Reflections meets as an entire school five times a year. We had just such a meeting on Sunday. As part of the ritual working, I often offer a mini sermon or two. I have been recording them for the last few years with the thought of using them in a book or podcast. This message however is salient enough to share now. I cannot promise that I will publish all the messages immediately after a gathering. But I do hope to find a way to capture them in some form or another.
Reflections celebrates the beginnings of each season at the cross-quarters. So Imbolc is honored as the beginning of Spring. So the theme was Spring's Sprouts. I hope you enjoy it.
There is a habit that we all have that we need to be more aware of as spiritual seekers. There used to be a commercial that said, “We will serve no wine before its time.” We seem to have a habit as modern humans of planting seeds in the ground, covering them up with soil, and then going out with a basket ready to pluck the produce. We aren’t waiting for it to actually germinate, sprout, bloom, produce fruit, ripen, and then be ready to be harvest. We put seeds in the ground, or we do not even put them in ground, we have the seed in our hands looking to cook dinner - straight from the seed to the plate. And with the exception of those things where actually we eat the seed, that is not the way it works.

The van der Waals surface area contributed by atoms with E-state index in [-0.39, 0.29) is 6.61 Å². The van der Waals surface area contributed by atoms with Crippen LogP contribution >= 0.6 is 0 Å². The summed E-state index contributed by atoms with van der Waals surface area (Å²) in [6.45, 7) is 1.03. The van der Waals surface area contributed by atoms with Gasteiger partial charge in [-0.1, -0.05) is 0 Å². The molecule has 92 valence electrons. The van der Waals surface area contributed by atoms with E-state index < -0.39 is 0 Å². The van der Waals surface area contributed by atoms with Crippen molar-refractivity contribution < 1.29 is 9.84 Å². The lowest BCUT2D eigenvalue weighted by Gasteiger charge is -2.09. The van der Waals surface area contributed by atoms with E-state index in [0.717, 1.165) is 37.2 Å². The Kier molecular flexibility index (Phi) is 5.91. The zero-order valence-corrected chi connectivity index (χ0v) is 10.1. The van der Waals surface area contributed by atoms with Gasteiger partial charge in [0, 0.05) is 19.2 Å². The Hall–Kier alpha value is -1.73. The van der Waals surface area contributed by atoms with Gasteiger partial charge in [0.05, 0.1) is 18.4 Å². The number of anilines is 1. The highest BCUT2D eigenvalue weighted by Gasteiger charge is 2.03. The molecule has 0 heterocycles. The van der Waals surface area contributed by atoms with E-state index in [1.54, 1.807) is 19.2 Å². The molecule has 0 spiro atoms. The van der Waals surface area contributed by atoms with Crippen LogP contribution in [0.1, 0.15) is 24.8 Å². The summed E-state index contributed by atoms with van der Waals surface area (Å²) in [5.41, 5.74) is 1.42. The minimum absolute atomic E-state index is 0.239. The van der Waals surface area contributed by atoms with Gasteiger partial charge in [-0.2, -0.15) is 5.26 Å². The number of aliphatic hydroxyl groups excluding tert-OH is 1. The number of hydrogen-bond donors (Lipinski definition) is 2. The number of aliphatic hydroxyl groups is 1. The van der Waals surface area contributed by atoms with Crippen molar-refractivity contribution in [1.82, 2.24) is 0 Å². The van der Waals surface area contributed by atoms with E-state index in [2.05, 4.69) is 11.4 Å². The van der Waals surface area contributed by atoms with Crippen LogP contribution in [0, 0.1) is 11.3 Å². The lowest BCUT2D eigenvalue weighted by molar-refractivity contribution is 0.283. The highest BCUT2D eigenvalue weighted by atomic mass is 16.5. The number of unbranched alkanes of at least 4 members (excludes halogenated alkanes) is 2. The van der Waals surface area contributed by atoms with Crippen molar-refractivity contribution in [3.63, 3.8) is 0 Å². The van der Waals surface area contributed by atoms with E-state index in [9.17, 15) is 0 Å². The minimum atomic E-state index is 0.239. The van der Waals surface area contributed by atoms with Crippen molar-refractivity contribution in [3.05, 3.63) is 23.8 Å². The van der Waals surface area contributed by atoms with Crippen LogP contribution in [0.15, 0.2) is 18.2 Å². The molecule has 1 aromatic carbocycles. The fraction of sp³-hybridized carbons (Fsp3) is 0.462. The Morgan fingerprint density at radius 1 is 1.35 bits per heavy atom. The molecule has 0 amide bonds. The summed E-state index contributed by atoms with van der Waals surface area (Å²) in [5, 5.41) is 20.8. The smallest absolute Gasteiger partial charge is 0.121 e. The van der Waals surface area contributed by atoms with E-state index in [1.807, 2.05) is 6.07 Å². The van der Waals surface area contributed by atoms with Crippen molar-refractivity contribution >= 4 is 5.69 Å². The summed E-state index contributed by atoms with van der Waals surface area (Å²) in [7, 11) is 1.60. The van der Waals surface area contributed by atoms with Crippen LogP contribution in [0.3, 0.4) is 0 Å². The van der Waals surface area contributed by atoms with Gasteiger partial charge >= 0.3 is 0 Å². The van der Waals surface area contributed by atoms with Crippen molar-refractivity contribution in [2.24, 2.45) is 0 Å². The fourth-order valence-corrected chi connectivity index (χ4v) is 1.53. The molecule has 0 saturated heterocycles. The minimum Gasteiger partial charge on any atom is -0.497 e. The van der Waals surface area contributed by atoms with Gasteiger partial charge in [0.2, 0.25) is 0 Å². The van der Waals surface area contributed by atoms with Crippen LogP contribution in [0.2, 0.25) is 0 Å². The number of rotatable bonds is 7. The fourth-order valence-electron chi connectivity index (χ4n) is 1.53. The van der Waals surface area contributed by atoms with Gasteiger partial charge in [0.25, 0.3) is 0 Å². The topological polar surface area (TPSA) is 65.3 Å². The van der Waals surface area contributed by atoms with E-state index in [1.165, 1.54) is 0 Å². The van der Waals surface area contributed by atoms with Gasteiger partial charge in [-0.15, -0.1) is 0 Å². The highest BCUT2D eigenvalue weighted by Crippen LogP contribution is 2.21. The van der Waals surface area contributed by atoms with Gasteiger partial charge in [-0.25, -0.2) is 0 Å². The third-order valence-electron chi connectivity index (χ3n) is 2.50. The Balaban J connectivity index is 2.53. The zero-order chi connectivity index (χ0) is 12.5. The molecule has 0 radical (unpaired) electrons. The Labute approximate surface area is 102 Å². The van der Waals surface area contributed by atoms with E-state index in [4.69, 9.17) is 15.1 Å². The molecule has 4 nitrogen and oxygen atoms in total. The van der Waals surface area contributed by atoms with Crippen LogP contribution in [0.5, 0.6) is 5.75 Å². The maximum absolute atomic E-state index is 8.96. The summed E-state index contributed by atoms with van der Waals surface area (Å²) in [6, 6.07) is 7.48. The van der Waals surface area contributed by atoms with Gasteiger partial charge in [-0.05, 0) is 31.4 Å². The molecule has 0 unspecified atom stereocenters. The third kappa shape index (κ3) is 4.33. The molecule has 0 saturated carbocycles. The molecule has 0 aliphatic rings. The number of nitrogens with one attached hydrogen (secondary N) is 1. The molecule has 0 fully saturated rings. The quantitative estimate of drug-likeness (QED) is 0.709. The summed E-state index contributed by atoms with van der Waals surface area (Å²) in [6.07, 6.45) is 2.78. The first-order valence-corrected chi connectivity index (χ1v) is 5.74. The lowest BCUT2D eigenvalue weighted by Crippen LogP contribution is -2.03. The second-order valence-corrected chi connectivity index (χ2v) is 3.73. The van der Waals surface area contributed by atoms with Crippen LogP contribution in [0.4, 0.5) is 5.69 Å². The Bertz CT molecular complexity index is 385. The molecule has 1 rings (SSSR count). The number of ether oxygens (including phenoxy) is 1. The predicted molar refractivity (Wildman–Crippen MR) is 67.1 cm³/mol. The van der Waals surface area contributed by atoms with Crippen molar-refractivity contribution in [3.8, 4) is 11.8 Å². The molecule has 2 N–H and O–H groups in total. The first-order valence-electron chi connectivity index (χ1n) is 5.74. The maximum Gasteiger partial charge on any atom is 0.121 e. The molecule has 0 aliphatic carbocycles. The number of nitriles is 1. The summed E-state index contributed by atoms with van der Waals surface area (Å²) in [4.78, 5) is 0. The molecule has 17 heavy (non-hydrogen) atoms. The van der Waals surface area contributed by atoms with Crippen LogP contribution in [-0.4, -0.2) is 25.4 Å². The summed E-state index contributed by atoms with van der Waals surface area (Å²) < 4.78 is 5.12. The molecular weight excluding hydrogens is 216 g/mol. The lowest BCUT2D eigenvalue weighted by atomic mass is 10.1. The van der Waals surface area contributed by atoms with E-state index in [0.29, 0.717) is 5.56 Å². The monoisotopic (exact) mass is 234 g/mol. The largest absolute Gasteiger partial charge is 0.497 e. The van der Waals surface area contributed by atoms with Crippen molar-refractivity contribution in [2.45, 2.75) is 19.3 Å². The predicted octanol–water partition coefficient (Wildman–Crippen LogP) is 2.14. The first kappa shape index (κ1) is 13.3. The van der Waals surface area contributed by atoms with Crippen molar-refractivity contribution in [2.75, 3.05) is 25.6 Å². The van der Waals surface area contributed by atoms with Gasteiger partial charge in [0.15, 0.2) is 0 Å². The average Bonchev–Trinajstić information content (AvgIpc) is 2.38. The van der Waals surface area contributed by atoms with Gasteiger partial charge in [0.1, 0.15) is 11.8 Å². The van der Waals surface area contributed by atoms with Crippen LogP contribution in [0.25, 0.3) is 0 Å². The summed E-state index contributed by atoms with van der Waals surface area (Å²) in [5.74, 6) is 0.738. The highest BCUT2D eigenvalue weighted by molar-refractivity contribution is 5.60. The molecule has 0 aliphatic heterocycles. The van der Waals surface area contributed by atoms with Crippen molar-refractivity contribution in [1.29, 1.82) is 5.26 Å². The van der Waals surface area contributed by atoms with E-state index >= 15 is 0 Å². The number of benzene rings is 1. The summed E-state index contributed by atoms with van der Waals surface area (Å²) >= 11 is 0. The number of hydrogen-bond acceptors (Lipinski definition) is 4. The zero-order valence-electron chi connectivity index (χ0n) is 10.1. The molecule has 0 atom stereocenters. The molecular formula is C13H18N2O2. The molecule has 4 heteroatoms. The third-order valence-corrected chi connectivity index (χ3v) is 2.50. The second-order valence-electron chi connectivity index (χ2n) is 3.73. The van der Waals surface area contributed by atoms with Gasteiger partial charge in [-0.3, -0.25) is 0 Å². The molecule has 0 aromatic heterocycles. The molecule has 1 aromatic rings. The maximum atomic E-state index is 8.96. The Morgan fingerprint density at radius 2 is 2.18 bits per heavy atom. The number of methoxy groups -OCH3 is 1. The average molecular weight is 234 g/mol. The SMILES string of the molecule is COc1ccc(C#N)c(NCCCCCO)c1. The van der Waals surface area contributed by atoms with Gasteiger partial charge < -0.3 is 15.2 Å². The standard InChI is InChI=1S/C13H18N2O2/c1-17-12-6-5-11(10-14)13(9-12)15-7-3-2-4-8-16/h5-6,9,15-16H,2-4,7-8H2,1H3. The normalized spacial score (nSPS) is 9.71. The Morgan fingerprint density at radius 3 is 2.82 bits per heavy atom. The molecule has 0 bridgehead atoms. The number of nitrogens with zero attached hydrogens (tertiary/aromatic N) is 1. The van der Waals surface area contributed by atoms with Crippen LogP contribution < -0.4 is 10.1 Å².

There is a teaching that says, “If you want to learn how to lead a spiritual life, look toward nature.” There is a natural process; and this process takes time.
Often, at least I know I do this; we are always looking for the harvest. I want to see proof. I want to see the results. But we have just begun; it is only February. It is just the beginning of Spring. The sap is just beginning to rise in the trees. The ewes have only now begun to lactate; there will still be awhile before they can feed their young. So we are not talking about the height of Spring. The ground is still hard, frozen in fact.
So what I want to talk about is our need to be willing to be firmly in the time of the sprouts. Where growth will be very small and very delicate if at all visible. We have to be willing to be in that place of beginning. We have to be willing to allow that natural process to come forward. And so, I can talk about myself as a self-confession. As an Air person I have these big ideas and then I complain, “Why isn’t it here already?” So it is laborious for me, I have to do this, then this, then this, then wait, then this, then wait, then wait some more, then this, then this, then back up, backup, backup, then wait, then wait, then do this one other thing. It is maddening, right?
It is a really important practice for me to recognize how change happens, how things move, how things grow. And so it is a very critical practice for me to take a breath. [breathe] And allow things to be new, to be at its beginning. To not know all there is … yet. It is a difficult practice for me.